This is my personal attempt to create a version of my favourite Indy RPG that works in the FATE system, so that I may run it with ease with new players who may not have access to the original game or who just couldn’t wrap their heads around the original rules or system. If you find this interesting, please support the original works at:
Sorcerer and Demon Basics
Crucial Mechanic: in Sorcerer, successes on one roll would carry to the next if the rolls were related. Shifts from one roll carry to the next roll if appropriately related, e.g. Contact succeeds with 3 shifts, then Summoning gets +3 to the roll.
Humanity: Will try this as a Stress Bar, but one that only reduces when a character does something to redeem themselves. Humanity starts equal to Physique or Will, whichever is higher. When marking off Humanity Stress you mark from the highest down, and when gaining you go in reverse. Any gain beyond your starting max gives an extra box, to a maximum of ten. Actions which test Humanity (Contacting, Summoning, Binding, and Pacting with Demons, also Actions of Questionable Morality) will require an Overcome or increase Humanity Stress. Banishing any Demon which has a Power equal to or higher than your current Humanity warrants a roll to gain Humanity. When Humanity Stress is full, the character is Taken Out. If a character is Taken Out due to Humanity Loss they become unplayably inhumane.
Sorcery Rituals: Contact, Summon, Bind, Punish, Pact. Each of these requires a skill roll against the Demon involved. Binding always works, but the roll determines who has the advantage in the relationship.
Price: Sorcery comes at a price. This price will be reflected in the character’s Trouble. What price have you paid to become the powerful Sorcerer that you are? This can change through the narrative of the game to become more serious as the character progresses.
Telltale: this is an extra Aspect that comes after High Concept or Price (Trouble) and is something that gives the character away to people in the know. It can be a detail of physical appearance, dress or hairstyle, or even a mannerism or speech pattern. It doesn’t have to be overly obvious or informative, but must be specific and precise.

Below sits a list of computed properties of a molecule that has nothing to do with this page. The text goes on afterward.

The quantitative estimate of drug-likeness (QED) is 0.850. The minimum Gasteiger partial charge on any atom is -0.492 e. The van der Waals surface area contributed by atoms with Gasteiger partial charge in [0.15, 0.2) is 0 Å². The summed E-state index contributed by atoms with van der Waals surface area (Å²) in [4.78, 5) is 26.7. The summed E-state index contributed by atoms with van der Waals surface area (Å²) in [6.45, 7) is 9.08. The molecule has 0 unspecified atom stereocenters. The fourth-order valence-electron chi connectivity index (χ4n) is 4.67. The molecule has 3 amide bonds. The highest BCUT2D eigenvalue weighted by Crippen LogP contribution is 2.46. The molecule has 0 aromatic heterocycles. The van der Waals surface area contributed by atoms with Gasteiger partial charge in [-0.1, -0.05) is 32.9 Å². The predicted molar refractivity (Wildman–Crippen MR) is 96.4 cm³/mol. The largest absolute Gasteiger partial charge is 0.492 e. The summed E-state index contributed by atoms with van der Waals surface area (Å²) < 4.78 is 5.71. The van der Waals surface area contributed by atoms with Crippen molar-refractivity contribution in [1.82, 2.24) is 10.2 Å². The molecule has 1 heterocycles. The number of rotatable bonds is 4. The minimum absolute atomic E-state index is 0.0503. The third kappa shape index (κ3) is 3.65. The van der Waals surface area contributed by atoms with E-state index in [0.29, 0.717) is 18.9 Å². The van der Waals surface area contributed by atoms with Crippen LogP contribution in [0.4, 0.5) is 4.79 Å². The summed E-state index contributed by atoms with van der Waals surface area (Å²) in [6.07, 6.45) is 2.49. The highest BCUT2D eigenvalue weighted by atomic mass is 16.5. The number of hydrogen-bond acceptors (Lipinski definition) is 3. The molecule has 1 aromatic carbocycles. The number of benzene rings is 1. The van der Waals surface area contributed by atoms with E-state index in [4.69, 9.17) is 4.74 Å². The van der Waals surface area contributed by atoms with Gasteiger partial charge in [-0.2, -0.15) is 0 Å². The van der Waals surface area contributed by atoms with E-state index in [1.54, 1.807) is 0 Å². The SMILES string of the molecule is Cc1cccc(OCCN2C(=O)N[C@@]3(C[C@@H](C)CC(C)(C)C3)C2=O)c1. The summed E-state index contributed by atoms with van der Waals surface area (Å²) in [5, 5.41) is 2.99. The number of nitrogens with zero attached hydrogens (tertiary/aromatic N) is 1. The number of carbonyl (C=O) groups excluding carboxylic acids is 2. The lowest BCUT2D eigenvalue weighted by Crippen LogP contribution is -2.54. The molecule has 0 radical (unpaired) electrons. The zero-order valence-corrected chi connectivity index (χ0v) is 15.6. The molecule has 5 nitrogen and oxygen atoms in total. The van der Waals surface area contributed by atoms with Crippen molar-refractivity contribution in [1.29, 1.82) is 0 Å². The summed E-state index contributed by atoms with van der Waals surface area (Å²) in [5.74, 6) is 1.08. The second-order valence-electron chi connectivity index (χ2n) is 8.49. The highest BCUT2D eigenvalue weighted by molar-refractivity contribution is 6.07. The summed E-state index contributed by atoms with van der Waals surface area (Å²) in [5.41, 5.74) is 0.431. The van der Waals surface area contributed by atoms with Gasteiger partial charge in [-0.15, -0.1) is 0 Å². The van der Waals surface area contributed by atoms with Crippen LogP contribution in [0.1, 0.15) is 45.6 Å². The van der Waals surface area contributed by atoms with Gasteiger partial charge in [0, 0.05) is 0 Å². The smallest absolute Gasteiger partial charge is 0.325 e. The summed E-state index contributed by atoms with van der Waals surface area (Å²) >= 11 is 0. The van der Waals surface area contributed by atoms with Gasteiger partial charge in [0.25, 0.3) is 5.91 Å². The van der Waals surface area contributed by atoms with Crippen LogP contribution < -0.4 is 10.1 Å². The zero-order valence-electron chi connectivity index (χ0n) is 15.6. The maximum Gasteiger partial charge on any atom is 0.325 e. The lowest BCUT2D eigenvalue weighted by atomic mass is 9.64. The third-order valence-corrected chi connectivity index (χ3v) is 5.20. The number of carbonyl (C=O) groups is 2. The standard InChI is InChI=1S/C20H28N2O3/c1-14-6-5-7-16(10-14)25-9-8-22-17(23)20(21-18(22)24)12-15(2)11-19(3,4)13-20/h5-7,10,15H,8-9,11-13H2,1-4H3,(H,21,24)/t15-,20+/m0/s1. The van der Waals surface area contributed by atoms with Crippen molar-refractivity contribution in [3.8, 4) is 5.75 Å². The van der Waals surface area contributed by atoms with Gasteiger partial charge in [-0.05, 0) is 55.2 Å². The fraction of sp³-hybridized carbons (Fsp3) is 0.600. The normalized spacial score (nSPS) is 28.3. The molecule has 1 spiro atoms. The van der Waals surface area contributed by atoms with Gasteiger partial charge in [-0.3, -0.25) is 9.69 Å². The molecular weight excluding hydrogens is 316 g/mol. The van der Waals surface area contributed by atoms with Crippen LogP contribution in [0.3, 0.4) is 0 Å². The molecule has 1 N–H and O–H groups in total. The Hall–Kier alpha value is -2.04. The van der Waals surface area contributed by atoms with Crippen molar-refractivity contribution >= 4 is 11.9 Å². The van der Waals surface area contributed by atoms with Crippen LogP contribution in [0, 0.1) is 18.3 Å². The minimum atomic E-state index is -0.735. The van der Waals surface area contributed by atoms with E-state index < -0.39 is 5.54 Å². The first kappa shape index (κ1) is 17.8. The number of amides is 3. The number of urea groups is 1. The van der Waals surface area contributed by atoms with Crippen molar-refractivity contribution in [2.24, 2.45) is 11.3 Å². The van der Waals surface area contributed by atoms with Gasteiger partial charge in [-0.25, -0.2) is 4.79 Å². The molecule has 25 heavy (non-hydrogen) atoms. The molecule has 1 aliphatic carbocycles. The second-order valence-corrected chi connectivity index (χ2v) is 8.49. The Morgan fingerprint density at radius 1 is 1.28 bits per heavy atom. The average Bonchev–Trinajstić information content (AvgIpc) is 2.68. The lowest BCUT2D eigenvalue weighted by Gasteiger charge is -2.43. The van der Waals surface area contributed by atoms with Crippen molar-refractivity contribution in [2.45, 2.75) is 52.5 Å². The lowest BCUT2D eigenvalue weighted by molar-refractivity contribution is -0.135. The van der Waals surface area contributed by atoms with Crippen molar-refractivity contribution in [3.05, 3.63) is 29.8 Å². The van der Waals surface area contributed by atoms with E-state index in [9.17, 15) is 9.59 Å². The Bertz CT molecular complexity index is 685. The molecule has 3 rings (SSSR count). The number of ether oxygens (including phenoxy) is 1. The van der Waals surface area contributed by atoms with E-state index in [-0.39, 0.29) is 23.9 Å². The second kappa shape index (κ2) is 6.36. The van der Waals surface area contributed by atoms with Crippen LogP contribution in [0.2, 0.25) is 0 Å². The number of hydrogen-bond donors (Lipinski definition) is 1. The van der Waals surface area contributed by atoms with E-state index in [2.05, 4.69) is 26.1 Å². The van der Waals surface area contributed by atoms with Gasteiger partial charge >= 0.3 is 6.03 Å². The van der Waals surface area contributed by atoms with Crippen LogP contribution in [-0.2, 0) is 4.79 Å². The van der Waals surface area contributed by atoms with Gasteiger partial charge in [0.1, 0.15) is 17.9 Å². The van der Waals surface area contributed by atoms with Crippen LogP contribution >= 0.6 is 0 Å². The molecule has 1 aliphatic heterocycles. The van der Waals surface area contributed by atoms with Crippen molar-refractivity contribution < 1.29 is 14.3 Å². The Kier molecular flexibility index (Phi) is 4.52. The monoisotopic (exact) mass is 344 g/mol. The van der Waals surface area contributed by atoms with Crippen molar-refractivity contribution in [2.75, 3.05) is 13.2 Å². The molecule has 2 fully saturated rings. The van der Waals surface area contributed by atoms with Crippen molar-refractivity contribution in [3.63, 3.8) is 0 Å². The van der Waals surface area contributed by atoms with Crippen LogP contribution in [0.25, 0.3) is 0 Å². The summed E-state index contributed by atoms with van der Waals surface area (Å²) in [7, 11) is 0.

Required Skills for Sorcerers: Physique is the available energy the character expresses through physical acts. Will represents force of personality, presence of mind, clarity of thought. Lore specifically defines sorcerous training. Non-sorcerers cannot have the Lore skill, but substitute Knowledge instead. (Note that even a Lore of +1 can still use Sorcery, they just are more of a naive user than a trained one.)
Cover: in most settings, Sorcerer is not a viable job description. Your characters Cover is shown in what other skills you take.
Type: there are many types of Demons. Each Demon has a Telltale of its own, which may be wondered at by a suspisious person. A Sorcerer may roll to identify a Demon using their Lore skill. Default difficulty is +1 unless the Demon has a stunt to increase this. A list of Types follows:
Inconspicuous: these Demons are hard to perceive. They almost always have the ability to Cloak themselves. They may merely be small, or they may be composed of something like shadows or light or mist, or they may be able to make themselves invisible. Inconspicuous Demons may not carry out obvious actions and remain unnoticed! Even an invisible Demon becomes obvious if it is tearing someone’s head off! They may confer their abilities to themselves or another as defined per ability, and they may have the Boost ability.
Object: these Demons are invested into physical items and usually must be carried around. They can act and move, but in that behind-your-back way that all inanimate objects seem to have once in a while. They may have the Boost ability, and they may confer their abilities upon themselves or another. Their Physique refers to their physical toughness and capacity to use abilities only as they cannot usually carry out independent physical acts.
Parasite: these Demons must live inside a host, usually the summoner and/or binder but not necessarily. They may be actual critters nestled into some body cavity, or they may exist only as an agent in the bloodstream or nervous system. Their powers confer onto the host alone, except for Boost. Boost and Vitality are common.
Passing: these Demons look almost perfectly human or animal, and they mix directly into society, which is why they almost always have the ability Cover. They have a natural physical attack. Their powers confer upon themselves alone, and they may not have the ability boost.